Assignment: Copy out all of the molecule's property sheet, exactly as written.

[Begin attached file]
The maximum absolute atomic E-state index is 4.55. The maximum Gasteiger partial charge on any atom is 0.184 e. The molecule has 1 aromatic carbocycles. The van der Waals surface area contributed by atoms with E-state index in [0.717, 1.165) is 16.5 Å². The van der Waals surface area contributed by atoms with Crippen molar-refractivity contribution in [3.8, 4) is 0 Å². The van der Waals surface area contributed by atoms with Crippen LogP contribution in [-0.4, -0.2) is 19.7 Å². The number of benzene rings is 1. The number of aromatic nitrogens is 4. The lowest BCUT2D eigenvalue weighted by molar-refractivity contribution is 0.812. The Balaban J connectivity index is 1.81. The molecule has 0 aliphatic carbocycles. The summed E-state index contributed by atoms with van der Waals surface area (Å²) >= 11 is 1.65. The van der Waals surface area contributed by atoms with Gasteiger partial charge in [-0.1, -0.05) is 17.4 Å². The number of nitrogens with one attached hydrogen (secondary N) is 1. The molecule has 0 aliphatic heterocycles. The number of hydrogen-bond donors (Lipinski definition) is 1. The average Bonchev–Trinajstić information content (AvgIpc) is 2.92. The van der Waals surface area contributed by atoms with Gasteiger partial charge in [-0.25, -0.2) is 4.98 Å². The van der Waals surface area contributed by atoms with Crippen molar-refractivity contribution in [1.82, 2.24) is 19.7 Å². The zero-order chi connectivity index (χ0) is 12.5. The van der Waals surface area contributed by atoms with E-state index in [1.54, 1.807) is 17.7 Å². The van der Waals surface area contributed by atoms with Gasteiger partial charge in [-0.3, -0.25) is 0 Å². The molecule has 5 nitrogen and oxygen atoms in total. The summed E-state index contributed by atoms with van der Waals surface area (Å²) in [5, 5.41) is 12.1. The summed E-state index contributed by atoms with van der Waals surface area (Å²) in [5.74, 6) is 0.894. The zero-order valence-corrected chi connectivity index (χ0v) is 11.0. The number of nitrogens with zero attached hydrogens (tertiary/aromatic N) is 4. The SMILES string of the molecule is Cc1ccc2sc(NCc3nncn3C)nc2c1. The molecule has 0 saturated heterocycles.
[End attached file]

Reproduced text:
The maximum absolute atomic E-state index is 4.55. The maximum Gasteiger partial charge on any atom is 0.184 e. The molecule has 1 aromatic carbocycles. The van der Waals surface area contributed by atoms with E-state index in [0.717, 1.165) is 16.5 Å². The van der Waals surface area contributed by atoms with Crippen molar-refractivity contribution in [3.8, 4) is 0 Å². The van der Waals surface area contributed by atoms with Crippen LogP contribution in [-0.4, -0.2) is 19.7 Å². The number of benzene rings is 1. The number of aromatic nitrogens is 4. The lowest BCUT2D eigenvalue weighted by molar-refractivity contribution is 0.812. The Balaban J connectivity index is 1.81. The molecule has 0 aliphatic carbocycles. The summed E-state index contributed by atoms with van der Waals surface area (Å²) >= 11 is 1.65. The van der Waals surface area contributed by atoms with Gasteiger partial charge in [-0.1, -0.05) is 17.4 Å². The number of nitrogens with one attached hydrogen (secondary N) is 1. The molecule has 0 aliphatic heterocycles. The number of hydrogen-bond donors (Lipinski definition) is 1. The average Bonchev–Trinajstić information content (AvgIpc) is 2.92. The van der Waals surface area contributed by atoms with Gasteiger partial charge in [-0.25, -0.2) is 4.98 Å². The van der Waals surface area contributed by atoms with Crippen molar-refractivity contribution in [1.82, 2.24) is 19.7 Å². The zero-order chi connectivity index (χ0) is 12.5. The van der Waals surface area contributed by atoms with E-state index in [1.54, 1.807) is 17.7 Å². The van der Waals surface area contributed by atoms with Gasteiger partial charge in [-0.3, -0.25) is 0 Å². The molecule has 5 nitrogen and oxygen atoms in total. The summed E-state index contributed by atoms with van der Waals surface area (Å²) in [5, 5.41) is 12.1. The summed E-state index contributed by atoms with van der Waals surface area (Å²) in [5.74, 6) is 0.894. The zero-order valence-corrected chi connectivity index (χ0v) is 11.0. The number of nitrogens with zero attached hydrogens (tertiary/aromatic N) is 4. The SMILES string of the molecule is Cc1ccc2sc(NCc3nncn3C)nc2c1. The molecule has 0 saturated heterocycles.